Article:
May 8, 2017 marks the 72nd anniversary of Victory Day in Europe. Across the country, Canadians are coming together to mark this important moment by attending remembrance ceremonies and commemorative events.
After the First World War, remembrance ceremonies were small, local events, with grander presentations put on by the Canadian provincial and federal governments. In the period following the Second World War these domestic celebrations were augmented by voluntary pilgrimages to Europe, to honour servicemen where they had fallen. This was especially popular among families who had lost a loved one during the war, because all Canadian soldiers were buried close to where they died. Therefore, in order to visit a soldier’s grave, family members had to travel to Europe.
Most pilgrimages were arranged around a significant anniversary, like the start or end of one of the wars. Visitors attended the military cemeteries and memorials, and usually observed an official remembrance ceremony. Initially, these new ceremonies, usually held both at Vimy Ridge and the Normandy coast on significant anniversaries, were similar to the domestic ones. Veterans, French and Belgian civilians, and politicians from the Allied countries came together at a cemetery or memorial to hear a religious service, and lay wreaths to honour the fallen.
However, as the anniversaries became farther removed from the actual events, the ceremonies became larger, and more dramatic. Flyovers of the site by military planes became a popular feature, as did the poppy-drop, which showered attendees with thousands of poppies released by planes. Music by regimental bands took on a more prominent role, while the religious service was shortened, before being removed in favour of a nondenominational blessing.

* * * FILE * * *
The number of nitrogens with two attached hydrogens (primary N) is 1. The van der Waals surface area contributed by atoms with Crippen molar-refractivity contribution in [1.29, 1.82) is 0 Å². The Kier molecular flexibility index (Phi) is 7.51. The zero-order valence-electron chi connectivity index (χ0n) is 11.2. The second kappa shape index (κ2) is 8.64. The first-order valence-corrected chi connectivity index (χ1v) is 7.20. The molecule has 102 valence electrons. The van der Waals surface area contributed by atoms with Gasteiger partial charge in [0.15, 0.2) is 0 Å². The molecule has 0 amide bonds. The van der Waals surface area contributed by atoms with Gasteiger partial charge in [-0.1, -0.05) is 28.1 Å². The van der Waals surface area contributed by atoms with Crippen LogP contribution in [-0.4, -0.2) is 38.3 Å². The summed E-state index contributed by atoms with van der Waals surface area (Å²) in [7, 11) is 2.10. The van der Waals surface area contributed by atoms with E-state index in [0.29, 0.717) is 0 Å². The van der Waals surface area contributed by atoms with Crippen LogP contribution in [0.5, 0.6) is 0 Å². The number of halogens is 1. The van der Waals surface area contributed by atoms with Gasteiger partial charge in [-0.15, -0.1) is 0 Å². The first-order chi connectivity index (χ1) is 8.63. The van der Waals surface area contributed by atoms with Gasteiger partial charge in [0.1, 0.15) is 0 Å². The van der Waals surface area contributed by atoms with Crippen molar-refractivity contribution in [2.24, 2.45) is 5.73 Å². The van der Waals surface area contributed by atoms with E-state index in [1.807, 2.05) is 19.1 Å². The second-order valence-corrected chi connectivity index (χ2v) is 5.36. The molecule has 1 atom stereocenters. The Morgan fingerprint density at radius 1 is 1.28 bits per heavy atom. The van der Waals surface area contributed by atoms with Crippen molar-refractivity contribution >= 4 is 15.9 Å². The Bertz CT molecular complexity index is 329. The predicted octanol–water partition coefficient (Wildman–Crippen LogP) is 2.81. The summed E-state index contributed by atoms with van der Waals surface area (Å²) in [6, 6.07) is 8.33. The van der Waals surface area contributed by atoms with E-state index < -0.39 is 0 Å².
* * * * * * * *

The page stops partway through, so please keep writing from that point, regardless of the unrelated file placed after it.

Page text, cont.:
As fewer veterans were able to attend overseas events, currently serving members of the military took on more prominent roles in the ceremonies. Re-enactments were incorporated into D-Day anniversaries starting in the 1980s and 1990s: the channel crossing, aerial assault by paratroopers, and the climb up Pont du Hoc at Utah Beach were recreated by current servicemen. Regiments also financed tours of historic sites, and small memorials to casualties from their regiments. Overseas anniversaries became an opportunity for the members of regiments to connect with their history, and be reminded of the proud tradition of which they were now a part.
With the advent of television, international commemorative events were covered by news stations, bringing the ceremony right into Canadian living rooms. Television was also seen as an opportunity to educate the public on Canadian contributions during the wars. From the 1960s through to the 1990s the CBC produced multiple documentaries about both the First and Second Word War, as well as interviews with veterans. Other attempts to make the wars more accessible to Canadians included the publication of general history books about the wars, as well as commemorative coffee table books, which focused on the visual history of the wars.
As the generations who actually experienced the wars grew older, the focus of commemorative activity shifted from individual remembrance of friends and family, to collective expressions of gratitude for the sacrifice of those who came before.
Mosse, George L. Fallen Soldiers: Reshaping the Memory of the World Wars. New York: Oxford University Press, 1990.
20 Years after D-Day. Accessed April 1, 2016.
“Canada’s D-Day Legacy.” Legion Magazine, September 1, 1999.
Canada, Veterans Affairs. “ARCHIVED - Back to Juno Beach - Media & News - Veterans Affairs Canada,” August 1, 2014.
Dolski, Michael. D-Day in History and Memory: The Normandy Landings in International Remembrance and Commemoration. Denton University of North Texas Press, 2014.
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